30 June 2006 | JaynaB
An unconvincing transition to the screen
If this movie, often described as 'loosely based' on Gail Bowen's book, Murder at the Mendel, was any looser, it would be completely untethered. The main character's name, marital status, and her children are the same. However, the location has been changed from Saskatchewan to Ontario's ultra-expensive cottage country, reflecting the Ontario-centric nature of the Canadian film industry pre-Brokeback rather than any dramatic imperative (although it's possible that the accommodations in Toronto were more to the actors' tastes than anything available near Candle Lake). The artwork that was controversial and intriguing (and provided a possible motive) in the book was dumbed down and valued up; it might have been bought from Ikea's summer collection, with the faces of the actors painted in. An unconvincing subplot of police hostility was abandoned halfway through in favour of a romantic interest that also didn't go anywhere.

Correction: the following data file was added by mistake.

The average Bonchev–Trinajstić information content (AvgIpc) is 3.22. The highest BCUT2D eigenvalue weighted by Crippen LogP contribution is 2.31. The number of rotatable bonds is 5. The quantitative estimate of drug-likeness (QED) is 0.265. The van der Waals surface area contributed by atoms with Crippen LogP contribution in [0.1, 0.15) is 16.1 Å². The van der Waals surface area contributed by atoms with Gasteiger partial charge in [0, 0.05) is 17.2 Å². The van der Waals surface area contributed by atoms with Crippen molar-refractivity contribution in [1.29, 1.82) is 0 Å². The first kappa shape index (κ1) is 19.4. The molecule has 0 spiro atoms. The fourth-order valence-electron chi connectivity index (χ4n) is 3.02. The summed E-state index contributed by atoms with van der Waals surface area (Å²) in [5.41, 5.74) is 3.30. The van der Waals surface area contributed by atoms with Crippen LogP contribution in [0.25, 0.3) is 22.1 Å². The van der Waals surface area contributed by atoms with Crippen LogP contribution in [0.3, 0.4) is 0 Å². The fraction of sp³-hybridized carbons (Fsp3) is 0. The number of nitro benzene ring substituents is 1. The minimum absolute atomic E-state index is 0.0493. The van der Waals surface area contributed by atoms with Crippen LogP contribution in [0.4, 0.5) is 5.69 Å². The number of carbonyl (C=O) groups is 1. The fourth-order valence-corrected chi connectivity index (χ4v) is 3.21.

The heroine's old back story and new profession have been unsuccessfully. Even Wendy Crewson can't make a convincing portrait of a widow who is at the same time a hard-nosed ex-cop calmly investigating a murder, a professor mining her personal life for teachable material, and an emotional wreck having flashbacks, suffering the stings of bitter widowhood and coping with not only a houseguest from hell but also with teenagers whose growing pains from the first several books were all dragged into one over-crowded storyline. It's not that real people don't have all that going on sometimes, but they're not also trying to solve other people's cases at the same time. They're numbly going through their day, trying to keep all the balls in motion. It was rather like watching two (or more) separate scripts that were accidentally mingled in the editing suite, clips of the same talented actress playing two separate roles.
The good bits: the flashback sequences have a lovely eerie quality, due in part to the actors and in part to the camera work. The use of light was amazing. The two lead actresses put in stellar performances. There's a plethora of suspects with credible motives. You might well enjoy this mystery on an idle evening if you've never read the book or anything else by this author and don't know how compelling the original plot was.